LET’S TALK ABOUT BA­SIC INDIGE­NOUS RIGHTS, THEN REC­ON­CIL­I­A­TION

StarMetro Calgary - - BIG OPINIONS - Tanya Talaga

Rec­on­cil­i­a­tion is now of­fi­cially over.

To be fair, it was al­ways a slow, me­an­der­ing, bro­k­endown en­gine, limp­ing along the track, led by politi­cians who never quite knew where the train was go­ing.

Most Indige­nous lead­ers never use the word “rec­on­cil­i­a­tion” be­cause it is not plau­si­ble when First Peo­ples are still fight­ing for ba­sic hu­man rights — for wa­ter, land, so­cial ser­vices, health care and ed­u­ca­tion.

The real­ity of 2019 looks a lot like Canada’s colo­nial past.

This week, we are see­ing this play out clearly and painfully on two sep­a­rate but re­lated fronts.

On Wednesday, Cindy Black­stock will walk into an Ot­tawa hear­ing room to be­gin the 12th year of her fight to end the fed­eral gov­ern­ment’s long-stand­ing and well-doc­u­mented racial dis­crim­i­na­tion against First Na­tions kids.

Black­stock, the tire­less ex­ec­u­tive di­rec­tor of the First Na­tions Child and Fam­ily Car­ing So­ci­ety, is once again chal­leng­ing Ot­tawa to com­ply with Jor­dan’s Prin­ci­ple – a prin­ci­ple af­firmed unan­i­mously by Par­lia­ment in 2007 that aims to en­sure Indige­nous kids liv­ing on and off re­serve are given their fair share.

This time, Black­stock is look­ing to make sure kids who do not fit Canada’s def­i­ni­tion of a Sta­tus In­dian un­der the In­dian Act re­ceive ur­gent health care if they need it.

Law since 1876, the In­dian Act is a pa­ter­nal­is­tic piece of leg­is­la­tion that has his­tor­i­cally gov­erned ev­ery as­pect of Indige­nous life in Canada. Through it, Canada es­tab­lished the res­i­den­tial schools, and to this day the act dic­tates who can re­ceive treaty rights and who can­not.

Black­stock told Canada in July 2018 that the def­i­ni­tion of “First Na­tions child” for the pur­pose of im­ple­ment­ing Jor­dan’s Prin­ci­ple needed to be broad­ened. First Na­tions chil­dren with­out sta­tus who live off-re­serve but are rec­og­nized as mem­bers of their na­tion should not be ex­cluded, she ar­gued. It should be up to the na­tions, not the gov­ern­ment, to de­ter­mine who is a mem­ber of the com­mu­nity.

“Chil­dren in life-threat­en­ing sit­u­a­tions shouldn’t be left hold­ing the bag,” Black­stock said. “I don’t want this to be about blood quan­tum.”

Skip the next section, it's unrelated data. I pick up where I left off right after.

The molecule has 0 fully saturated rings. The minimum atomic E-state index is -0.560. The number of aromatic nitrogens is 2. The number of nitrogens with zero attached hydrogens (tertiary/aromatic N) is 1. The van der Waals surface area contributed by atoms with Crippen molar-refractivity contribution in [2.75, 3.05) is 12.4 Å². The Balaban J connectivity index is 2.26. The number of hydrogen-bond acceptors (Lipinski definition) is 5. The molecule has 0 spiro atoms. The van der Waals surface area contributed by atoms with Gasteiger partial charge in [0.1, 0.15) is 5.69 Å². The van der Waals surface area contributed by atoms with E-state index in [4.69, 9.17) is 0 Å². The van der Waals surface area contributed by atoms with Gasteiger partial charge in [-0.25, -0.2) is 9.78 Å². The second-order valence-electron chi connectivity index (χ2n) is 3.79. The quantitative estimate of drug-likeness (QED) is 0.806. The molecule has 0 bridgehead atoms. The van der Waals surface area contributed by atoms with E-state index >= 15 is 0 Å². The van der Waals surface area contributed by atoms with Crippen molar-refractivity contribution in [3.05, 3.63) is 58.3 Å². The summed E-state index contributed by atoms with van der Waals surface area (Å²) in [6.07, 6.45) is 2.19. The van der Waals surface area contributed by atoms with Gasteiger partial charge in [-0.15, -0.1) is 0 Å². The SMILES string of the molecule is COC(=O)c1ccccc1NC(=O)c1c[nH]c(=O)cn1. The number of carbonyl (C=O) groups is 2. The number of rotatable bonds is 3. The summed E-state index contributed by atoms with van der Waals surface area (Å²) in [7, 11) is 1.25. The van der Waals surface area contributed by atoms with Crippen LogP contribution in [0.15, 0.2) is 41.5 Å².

Then, last Novem­ber, she heard of a case of a 20-mon­thold girl with con­gen­i­tal hyper-in­sulism — a con­di­tion that causes ex­ces­sive in­sulin se­cre­tion. The baby did not have sta­tus but her mother and ma­ter­nal grand­mother do.

Ot­tawa re­fused to foot the $1,400 bill for the child’s di­ag­nos­tic test so the so­ci­ety paid for it.

This, af­ter Black­stock spent more than a decade fight­ing Canada to live up to the sim­ple prom­ise of treat­ing all chil­dren equally and af­ter the hu­man rights tri­bunal re­peat­edly re­buked the feds.

For a pe­riod, Ot­tawa seemed to be com­ing around, pro­vid­ing thou­sands of chil­dren with ser­vices they were pre­vi­ously de­nied.

Then, sud­denly, all that good progress seemed to grind to a halt. “Why?,” asked Black­stock. “Is it the up­com­ing fed­eral elec­tion? Did the amount of money (needed) dawn on them? Or was it the depth of the dis­crim­i­na­tion?”

Black­stock, who em­pha­sizes that she isn’t in this fight to make Ot­tawa “look bad,” will be ask­ing for an or­der for the gov­ern­ment to pro­vide ur­gent health ser­vices to chil­dren pend­ing a full hear­ing.

“Our job is to make sure they spend the money to treat all chil­dren with eq­uity. The gov­ern­ment has the money. They have to stop pri­or­i­tiz­ing other mat­ters over chil­dren,” she said.

Black­stock’s bat­tle is tak­ing place as the coun­try heaves and rup­tures from the ar­rests of 14 First Na­tions peo­ple in North­ern Bri­tish Co­lum­bia de­fend­ing their own land against a pipe­line. Late Mon­day, heav­ily armed mem­bers of the RCMP climbed over wooden sticks and hand­cuffed these land de­fend­ers. The hered­i­tary chiefs and their sup­port­ers are try­ing to safe­guard the land for all of Canada’s chil­dren, Indige­nous or not, from a pro­posed nat­u­ral gas pipe­line on their ter­ri­tory.

At first glance, these two events might seem en­tirely sep­a­rate but they are in­ter­twined.

They are as­pects of the same fight — to be fairly, legally rec­og­nized in a coun­try that spins sto­ries about the sin­cer­ity of rec­on­cil­i­a­tion and the im­por­tance of na­tion-to-na­tion agree­ments. Not to men­tion ad­her­ing to in­ter­na­tional law.

As Ot­tawa con­tin­ues to fall short of up­hold­ing Indige­nous rights, the empti­ness of its prom­ises of rec­on­cil­i­a­tion are laid bare.

What does it mean, for in­stance, that Canada signed the United Na­tions Dec­la­ra­tion on the Rights of Indige­nous Peo­ples, which states, “Indige­nous peo­ples shall not be forcibly re­moved from their lands or ter­ri­to­ries”?

What does it mean that Canada signed the Dec­la­ra­tion of the Rights of the Child, whose first prin­ci­ple states that ev­ery child is en­ti­tled to rights with­out “dis­tinc­tion or dis­crim­i­na­tion” on ac­count of race, colour, sex, po­lit­i­cal or other opin­ion?

We are still wait­ing for Canada to live up to its word.

SEAN KIL­PATRICK/THE CANA­DIAN PRESS

Cindy Black­stock, ex­ec­u­tive di­rec­tor of First Na­tions Child and Fam­ily Car­ing So­ci­ety, has been chal­leng­ing the fed­eral gov­ern­ment to com­ply with Jor­dan’s Prin­ci­ple.

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